- Marinate for at least 1 hour or up to overnight.
- Heat your grill.
- Discard remaining marinade upon cooking.
- Get grilling! Cook protein until desired doneness
Pro tip: Mix a bit of extra virgin olive oil with capers and a fresh squeeze of lemon juice. Drizzle over your grilled protein upon serving.
Takeaway: Grill Smart To Reduce Toxic Exposure
Grilling is a wonderful way to celebrate food, company, and the warmer months of spring and summer. While there is a lot of talk about the dangers of grilling, what it comes down to is understanding where the actual hazards come from.
Preparing your meat with marinades based in olive oil and vinegar, packed with antioxidant herbs, is a fantastic way to enhance the flavor of your meat while combating some of the potentially harmful chemicals produced during grilling.
Taking a little extra time to clean your grill can also do wonders for reducing the smoke and debris while you cook, and pre-cooking a bit will further reduce your exposure.
Avoiding nonstick cookware and aluminum foil will cut out potential toxins. And, of course, choosing high-quality meat will allow you and your family to enjoy your food knowing you’re enhancing your health instead of detracting from it.
Click Here for References+
- Mohammad, F. S., E. A. H. Al Zubaidy, and Ghada Bassioni. “Effect of aluminum leaching process of cooking wares on food.” International Journal of Electrochemical Science 6.1 (2011): 222-230.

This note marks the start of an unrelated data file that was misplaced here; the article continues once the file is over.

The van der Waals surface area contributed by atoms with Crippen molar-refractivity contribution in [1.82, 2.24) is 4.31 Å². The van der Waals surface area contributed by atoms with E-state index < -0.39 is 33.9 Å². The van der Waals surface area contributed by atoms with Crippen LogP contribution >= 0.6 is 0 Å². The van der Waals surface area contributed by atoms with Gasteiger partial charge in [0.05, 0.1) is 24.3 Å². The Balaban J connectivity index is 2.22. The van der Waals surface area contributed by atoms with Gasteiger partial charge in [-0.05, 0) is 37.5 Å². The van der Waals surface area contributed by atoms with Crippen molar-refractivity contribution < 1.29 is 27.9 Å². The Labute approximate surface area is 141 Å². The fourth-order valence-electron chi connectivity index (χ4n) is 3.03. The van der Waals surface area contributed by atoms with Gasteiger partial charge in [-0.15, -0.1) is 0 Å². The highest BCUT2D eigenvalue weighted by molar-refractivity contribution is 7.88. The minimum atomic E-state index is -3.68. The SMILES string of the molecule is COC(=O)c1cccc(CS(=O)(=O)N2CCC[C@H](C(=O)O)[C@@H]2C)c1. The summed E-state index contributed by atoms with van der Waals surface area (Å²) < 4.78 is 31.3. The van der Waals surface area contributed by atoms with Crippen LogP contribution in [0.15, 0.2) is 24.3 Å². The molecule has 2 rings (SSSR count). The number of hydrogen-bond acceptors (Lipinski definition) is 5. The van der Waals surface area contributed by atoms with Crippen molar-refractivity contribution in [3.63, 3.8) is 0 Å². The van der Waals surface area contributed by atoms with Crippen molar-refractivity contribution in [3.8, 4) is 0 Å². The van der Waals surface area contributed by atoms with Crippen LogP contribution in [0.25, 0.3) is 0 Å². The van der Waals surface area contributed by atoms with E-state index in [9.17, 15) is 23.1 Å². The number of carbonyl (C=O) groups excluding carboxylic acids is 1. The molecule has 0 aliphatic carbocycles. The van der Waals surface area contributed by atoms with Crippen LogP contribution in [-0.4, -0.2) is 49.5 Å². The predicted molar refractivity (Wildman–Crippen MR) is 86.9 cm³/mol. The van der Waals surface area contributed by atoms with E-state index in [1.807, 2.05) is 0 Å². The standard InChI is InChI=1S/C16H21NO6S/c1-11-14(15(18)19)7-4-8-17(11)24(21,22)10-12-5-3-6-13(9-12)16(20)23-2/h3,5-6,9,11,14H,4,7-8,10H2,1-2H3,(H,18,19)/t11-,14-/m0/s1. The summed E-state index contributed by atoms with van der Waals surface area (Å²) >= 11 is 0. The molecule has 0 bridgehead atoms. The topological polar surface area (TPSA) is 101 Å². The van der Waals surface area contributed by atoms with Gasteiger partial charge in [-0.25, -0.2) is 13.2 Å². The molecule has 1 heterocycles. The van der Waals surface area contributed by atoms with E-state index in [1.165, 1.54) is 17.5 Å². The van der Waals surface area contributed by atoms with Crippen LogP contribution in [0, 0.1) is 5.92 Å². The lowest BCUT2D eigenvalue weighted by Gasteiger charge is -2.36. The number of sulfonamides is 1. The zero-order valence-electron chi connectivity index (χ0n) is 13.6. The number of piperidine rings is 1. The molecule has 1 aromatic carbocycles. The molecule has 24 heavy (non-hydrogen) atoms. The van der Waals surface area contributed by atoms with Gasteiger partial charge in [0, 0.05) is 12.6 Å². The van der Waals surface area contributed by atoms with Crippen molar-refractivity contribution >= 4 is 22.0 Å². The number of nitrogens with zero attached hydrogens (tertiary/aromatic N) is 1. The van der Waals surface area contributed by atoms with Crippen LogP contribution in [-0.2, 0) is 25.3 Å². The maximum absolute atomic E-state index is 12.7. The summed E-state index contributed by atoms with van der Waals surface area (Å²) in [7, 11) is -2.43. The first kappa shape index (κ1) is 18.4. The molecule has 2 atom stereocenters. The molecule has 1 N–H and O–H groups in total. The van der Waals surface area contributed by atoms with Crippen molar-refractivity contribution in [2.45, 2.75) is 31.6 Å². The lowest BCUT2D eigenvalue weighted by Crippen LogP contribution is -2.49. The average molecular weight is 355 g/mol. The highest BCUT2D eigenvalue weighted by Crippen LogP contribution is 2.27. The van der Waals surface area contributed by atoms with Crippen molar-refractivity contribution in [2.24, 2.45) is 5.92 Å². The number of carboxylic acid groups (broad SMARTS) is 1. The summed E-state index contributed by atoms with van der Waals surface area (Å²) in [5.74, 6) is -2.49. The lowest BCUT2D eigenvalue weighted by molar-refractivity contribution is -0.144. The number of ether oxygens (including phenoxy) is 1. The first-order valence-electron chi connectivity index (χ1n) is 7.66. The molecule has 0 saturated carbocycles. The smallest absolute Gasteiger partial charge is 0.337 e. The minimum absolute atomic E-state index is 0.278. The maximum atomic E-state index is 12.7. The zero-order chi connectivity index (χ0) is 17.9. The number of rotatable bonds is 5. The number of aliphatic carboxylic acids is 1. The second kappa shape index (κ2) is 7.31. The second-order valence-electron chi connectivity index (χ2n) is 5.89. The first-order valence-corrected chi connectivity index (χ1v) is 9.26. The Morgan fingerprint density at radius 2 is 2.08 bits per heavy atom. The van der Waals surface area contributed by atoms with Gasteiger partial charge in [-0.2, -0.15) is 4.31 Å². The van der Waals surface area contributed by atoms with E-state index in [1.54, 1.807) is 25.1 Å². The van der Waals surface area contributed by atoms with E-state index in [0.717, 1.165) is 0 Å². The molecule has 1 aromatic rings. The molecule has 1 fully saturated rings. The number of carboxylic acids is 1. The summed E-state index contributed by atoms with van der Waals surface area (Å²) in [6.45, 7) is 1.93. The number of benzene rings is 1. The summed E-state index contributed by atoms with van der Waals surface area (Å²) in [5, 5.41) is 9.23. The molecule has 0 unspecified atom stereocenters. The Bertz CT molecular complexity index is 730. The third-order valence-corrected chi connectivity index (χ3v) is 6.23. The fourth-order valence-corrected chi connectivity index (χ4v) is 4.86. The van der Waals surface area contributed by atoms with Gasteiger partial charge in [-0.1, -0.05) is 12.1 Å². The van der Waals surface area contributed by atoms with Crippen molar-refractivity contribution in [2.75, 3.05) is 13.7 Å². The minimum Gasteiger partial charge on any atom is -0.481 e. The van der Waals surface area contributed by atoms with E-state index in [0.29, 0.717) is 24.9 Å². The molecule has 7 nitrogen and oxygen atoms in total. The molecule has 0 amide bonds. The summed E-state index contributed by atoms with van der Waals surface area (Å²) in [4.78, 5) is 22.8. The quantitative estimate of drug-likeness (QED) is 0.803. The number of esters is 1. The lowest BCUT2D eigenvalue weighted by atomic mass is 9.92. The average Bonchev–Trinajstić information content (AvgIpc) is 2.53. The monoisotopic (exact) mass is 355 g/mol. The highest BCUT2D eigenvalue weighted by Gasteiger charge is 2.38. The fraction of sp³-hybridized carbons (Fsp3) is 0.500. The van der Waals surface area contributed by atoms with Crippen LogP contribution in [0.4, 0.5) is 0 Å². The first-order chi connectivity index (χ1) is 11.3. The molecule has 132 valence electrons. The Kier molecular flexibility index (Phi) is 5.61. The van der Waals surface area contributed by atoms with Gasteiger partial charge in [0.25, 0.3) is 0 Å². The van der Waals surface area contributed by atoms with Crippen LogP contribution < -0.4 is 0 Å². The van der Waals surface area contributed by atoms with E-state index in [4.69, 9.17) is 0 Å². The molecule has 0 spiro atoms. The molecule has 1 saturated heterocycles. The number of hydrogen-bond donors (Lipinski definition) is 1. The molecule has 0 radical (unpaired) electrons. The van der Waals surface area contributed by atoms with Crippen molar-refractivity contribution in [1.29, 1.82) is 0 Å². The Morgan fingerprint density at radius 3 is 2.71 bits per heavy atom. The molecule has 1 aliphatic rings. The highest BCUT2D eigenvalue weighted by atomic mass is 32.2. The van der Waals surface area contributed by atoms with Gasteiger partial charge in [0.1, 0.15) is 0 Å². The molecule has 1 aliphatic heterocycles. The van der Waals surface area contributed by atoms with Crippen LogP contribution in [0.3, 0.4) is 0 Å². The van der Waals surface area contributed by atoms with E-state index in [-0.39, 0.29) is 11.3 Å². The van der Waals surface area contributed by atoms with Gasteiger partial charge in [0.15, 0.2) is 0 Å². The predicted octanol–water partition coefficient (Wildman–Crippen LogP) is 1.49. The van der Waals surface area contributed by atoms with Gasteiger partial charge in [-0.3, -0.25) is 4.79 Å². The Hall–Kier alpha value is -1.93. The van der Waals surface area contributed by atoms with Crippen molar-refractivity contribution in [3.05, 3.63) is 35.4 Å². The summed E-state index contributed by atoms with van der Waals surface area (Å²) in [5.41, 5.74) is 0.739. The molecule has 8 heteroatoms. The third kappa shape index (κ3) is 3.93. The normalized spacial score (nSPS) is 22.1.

- Jaishankar, Monisha, et al. “Toxicity, mechanism and health effects of some heavy metals.” Interdisciplinary toxicology 7.2 (2014): 60-72.
- Smith, J. S., F. Ameri, and P. Gadgil. “Effect of marinades on the formation of heterocyclic amines in grilled beef steaks.” Journal of food science 73.6
- Nerurkar, Pratibha V., Loic Le Marchand, and Robert V. Cooney. “Effects of marinating with Asian marinades or western barbecue sauce on PhIP and MeIQx formation in barbecued beef.” Nutrition and cancer 34.2 (1999): 147-152.
- National Research Council. “Antibiotics In Animal Feeds.” The Effects on Human Health of Subtherapeutic Use of Antimicrobials in Animal Feeds. National Academies Press (US), 1980.
- Zhang, Sheng, and De-Chang Chen. “Facing a new challenge: the adverse effects of antibiotics on gut microbiota and host immunity.” Chinese medical journal 132.10 (2019): 1135.
- Simopoulos, Artemis P. “The importance of the ratio of omega-6/omega-3 essential fatty acids.” Biomedicine & pharmacotherapy 56.8 (2002): 365-379.